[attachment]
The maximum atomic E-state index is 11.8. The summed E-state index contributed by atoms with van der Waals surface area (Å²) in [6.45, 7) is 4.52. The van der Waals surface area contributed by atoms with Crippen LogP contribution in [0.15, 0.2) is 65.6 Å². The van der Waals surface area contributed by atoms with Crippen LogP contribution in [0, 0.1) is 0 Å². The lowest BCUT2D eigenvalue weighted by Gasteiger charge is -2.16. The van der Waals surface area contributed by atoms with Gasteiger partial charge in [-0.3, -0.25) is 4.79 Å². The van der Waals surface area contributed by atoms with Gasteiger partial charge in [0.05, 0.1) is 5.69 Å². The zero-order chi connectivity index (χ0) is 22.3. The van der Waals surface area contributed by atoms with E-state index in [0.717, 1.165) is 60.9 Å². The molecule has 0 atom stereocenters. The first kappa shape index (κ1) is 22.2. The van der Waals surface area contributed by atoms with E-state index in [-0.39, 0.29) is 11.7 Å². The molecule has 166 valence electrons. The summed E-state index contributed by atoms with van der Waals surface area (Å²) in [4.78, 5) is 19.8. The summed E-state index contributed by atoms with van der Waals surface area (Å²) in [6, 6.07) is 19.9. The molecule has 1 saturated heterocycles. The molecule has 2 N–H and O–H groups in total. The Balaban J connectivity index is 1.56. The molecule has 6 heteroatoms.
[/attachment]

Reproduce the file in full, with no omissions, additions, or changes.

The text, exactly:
The maximum atomic E-state index is 11.8. The summed E-state index contributed by atoms with van der Waals surface area (Å²) in [6.45, 7) is 4.52. The van der Waals surface area contributed by atoms with Crippen LogP contribution in [0.15, 0.2) is 65.6 Å². The van der Waals surface area contributed by atoms with Crippen LogP contribution in [0, 0.1) is 0 Å². The lowest BCUT2D eigenvalue weighted by Gasteiger charge is -2.16. The van der Waals surface area contributed by atoms with Gasteiger partial charge in [-0.3, -0.25) is 4.79 Å². The van der Waals surface area contributed by atoms with Gasteiger partial charge in [0.05, 0.1) is 5.69 Å². The zero-order chi connectivity index (χ0) is 22.3. The van der Waals surface area contributed by atoms with E-state index in [0.717, 1.165) is 60.9 Å². The molecule has 0 atom stereocenters. The first kappa shape index (κ1) is 22.2. The van der Waals surface area contributed by atoms with E-state index in [-0.39, 0.29) is 11.7 Å². The molecule has 166 valence electrons. The summed E-state index contributed by atoms with van der Waals surface area (Å²) in [4.78, 5) is 19.8. The summed E-state index contributed by atoms with van der Waals surface area (Å²) in [6, 6.07) is 19.9. The molecule has 1 saturated heterocycles. The molecule has 2 N–H and O–H groups in total. The Balaban J connectivity index is 1.56. The molecule has 6 heteroatoms.